Generally, I use 1 size 10 and then a much smaller selection as a dropper (16, or 18)

    When you catch your first fish, sample the gullet, and see what they are eating. If they are full of daphnia, good luck, it may be hard to catch a fish on chironomids, maybe switch to stripping or trolling leeches.

    If there is an algal bloom, there may still be clear water and good fishing at a depth below the bloom.

    hatches are localized and unpredictable. keep moving around until you find fish.

  4. jug, you water sounds fantastic!
  5. Nice post.... Pumping throats provides a lot of invaluable info eh? Do you ever find aquatic worms? ...... not leeches but oligochaeta... One lake that I fish has 'em... all that I find are iron grey.... an inch or so long and less than an 1/8" in diameter...
    If I find a lot of daphnia it is usually during the season when there is plenty of other edibles around.... but going to a light green #14 chronnie can be effective as a most daphnia that I see are light green but their presence is not a deal breaker.... something I don't like to see in the throat samples is chaorbus (glass worm, phantom midge)......they stage for several days.....perhaps even a week or more and the numbers grow to biblical proportions hovering near the bottom in mass until hatch time. Naturally the trout pork out selectively on those little clear larvae... and that will shut down the bite!
    It's interesting how some anglers are turned off by indicator fishing, oh well.... they know not what they are missing... to me it's much like dry fly fishing..... you get the take.... then a moment of disbelief and then a heavy pull.... oh yeah!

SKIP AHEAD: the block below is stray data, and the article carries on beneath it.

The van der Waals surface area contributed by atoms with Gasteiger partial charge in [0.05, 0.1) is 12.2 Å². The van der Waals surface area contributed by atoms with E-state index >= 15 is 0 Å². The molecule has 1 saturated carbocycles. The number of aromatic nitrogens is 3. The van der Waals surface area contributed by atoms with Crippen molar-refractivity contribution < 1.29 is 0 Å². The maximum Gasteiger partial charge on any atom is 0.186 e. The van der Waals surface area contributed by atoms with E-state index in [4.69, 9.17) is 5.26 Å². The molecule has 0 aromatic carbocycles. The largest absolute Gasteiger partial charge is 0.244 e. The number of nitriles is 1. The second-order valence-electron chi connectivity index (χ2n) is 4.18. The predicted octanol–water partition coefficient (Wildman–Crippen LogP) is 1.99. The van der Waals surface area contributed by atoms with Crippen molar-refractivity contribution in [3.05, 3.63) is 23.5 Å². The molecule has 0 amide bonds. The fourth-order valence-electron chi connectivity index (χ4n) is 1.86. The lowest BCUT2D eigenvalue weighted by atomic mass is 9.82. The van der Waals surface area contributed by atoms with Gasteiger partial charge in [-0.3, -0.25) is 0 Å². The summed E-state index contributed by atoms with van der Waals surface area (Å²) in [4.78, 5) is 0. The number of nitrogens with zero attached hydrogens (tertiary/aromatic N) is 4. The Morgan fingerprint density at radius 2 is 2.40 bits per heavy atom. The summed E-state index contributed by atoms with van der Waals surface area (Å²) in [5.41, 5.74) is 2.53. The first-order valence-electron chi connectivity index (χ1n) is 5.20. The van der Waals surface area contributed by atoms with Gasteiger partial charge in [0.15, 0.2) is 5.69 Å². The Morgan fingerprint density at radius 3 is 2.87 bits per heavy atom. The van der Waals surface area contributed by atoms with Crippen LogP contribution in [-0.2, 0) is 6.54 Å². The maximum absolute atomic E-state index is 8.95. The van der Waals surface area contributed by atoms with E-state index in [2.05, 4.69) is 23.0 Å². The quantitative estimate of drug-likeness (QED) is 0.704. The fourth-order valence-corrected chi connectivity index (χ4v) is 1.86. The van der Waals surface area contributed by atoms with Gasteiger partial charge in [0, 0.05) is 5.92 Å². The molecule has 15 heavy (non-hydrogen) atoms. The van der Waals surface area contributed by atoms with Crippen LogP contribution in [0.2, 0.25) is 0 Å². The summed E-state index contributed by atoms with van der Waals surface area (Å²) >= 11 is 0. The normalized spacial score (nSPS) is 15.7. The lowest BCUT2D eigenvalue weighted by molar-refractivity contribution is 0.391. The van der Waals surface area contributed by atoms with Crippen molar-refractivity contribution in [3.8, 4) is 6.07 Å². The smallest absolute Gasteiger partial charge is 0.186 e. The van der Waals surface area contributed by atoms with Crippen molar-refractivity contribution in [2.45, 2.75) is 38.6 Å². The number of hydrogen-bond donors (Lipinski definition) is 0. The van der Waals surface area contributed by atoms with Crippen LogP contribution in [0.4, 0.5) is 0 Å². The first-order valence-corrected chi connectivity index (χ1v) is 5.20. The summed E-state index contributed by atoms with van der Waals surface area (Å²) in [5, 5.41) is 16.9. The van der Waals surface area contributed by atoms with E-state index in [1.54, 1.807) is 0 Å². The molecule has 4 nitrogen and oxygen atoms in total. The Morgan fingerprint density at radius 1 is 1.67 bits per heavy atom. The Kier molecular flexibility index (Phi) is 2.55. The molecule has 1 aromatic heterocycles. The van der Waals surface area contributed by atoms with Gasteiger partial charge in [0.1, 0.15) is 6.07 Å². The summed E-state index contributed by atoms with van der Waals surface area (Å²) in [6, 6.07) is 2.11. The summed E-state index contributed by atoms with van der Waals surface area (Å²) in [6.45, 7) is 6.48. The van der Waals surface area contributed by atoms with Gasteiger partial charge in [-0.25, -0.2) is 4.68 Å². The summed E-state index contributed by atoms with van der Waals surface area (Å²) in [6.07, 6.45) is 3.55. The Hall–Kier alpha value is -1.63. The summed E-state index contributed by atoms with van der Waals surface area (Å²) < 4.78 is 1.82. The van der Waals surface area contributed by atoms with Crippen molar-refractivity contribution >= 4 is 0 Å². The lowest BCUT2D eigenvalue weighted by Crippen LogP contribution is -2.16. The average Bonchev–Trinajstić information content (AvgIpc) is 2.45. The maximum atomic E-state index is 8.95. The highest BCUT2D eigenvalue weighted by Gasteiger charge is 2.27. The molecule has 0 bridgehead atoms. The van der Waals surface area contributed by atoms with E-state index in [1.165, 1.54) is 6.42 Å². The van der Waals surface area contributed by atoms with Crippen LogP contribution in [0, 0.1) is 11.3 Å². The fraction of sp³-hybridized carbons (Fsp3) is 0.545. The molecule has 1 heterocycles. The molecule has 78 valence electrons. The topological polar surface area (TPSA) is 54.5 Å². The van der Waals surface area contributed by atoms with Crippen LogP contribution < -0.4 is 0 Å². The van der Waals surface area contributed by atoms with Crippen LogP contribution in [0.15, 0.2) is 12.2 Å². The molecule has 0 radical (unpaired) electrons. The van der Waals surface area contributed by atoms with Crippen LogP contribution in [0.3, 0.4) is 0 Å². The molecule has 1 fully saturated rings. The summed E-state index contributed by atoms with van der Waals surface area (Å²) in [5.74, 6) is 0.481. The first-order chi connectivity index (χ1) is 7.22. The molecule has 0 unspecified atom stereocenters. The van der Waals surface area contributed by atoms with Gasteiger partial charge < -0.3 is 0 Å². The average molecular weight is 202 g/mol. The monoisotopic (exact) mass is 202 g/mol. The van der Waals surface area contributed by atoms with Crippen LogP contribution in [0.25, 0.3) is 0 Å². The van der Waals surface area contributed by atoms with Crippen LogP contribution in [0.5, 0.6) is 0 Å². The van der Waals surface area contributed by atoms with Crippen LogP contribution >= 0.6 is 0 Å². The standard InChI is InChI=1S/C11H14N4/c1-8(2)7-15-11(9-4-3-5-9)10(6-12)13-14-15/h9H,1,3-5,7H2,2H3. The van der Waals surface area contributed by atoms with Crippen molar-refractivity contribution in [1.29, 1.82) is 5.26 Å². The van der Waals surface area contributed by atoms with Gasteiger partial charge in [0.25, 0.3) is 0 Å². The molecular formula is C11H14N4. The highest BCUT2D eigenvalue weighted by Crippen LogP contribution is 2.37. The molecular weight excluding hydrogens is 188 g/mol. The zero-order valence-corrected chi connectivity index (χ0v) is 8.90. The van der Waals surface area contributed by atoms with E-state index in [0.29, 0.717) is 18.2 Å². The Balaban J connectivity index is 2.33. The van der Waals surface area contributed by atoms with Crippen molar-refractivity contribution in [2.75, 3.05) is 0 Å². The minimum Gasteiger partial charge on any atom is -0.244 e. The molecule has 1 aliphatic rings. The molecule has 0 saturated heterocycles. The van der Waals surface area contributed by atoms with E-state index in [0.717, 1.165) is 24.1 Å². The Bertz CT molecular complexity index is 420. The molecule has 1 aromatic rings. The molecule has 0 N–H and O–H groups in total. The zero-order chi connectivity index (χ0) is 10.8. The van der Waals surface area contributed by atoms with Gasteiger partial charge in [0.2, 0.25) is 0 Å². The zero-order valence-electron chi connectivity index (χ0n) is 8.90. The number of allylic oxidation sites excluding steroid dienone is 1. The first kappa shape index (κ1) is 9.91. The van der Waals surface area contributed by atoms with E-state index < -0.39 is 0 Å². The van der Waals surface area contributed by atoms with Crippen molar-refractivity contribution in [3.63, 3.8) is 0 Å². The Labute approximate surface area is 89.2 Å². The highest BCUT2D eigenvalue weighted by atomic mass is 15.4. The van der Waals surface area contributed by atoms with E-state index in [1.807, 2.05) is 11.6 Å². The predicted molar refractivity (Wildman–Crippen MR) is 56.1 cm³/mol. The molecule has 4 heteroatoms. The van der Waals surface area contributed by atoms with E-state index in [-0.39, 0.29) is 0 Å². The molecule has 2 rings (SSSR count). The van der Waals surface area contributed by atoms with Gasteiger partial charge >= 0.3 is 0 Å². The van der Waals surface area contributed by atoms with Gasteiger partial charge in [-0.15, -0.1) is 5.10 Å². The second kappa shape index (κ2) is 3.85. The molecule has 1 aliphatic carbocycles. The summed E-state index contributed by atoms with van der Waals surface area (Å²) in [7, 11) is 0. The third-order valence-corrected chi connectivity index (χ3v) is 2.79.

6. I hope this doesn't offend anyone, if so, sorry up front. Here are some samples and my offerings:
    This one was very cool. The Leeches are around 1 1/2" long
    This Chironomid might work for you pond:
  7. Lots of good info in this thread. I find fishing chironomids really enjoyable, with nearly all of my fishing done with a floating line.
    Since I can stand up, I've been able to cast leaders as long as 30' though I prefer to fish shallower.
    Throat pumping fish really helps key in on the naturals that are hatching.

    Here are a few pics. The first two show the different size bugs that hatched during the day and the flies that were successful.
    The next pic shows some chironomids and bloodworms. The last are Raccoons that got shredded during a prolific bomber hatch on a local lake. I tie them with foam backs now to increase the durability.
    I always like to have a dry fly rod rigged just in case this happens.
  8. Oh my! Those blood midge/worms in Pix #3 are awesome! How long are they?

    By the way, I absolutely love this thread. You guys rock!
  9. Blue,
    I did measure it, but I'd say well over an inch long.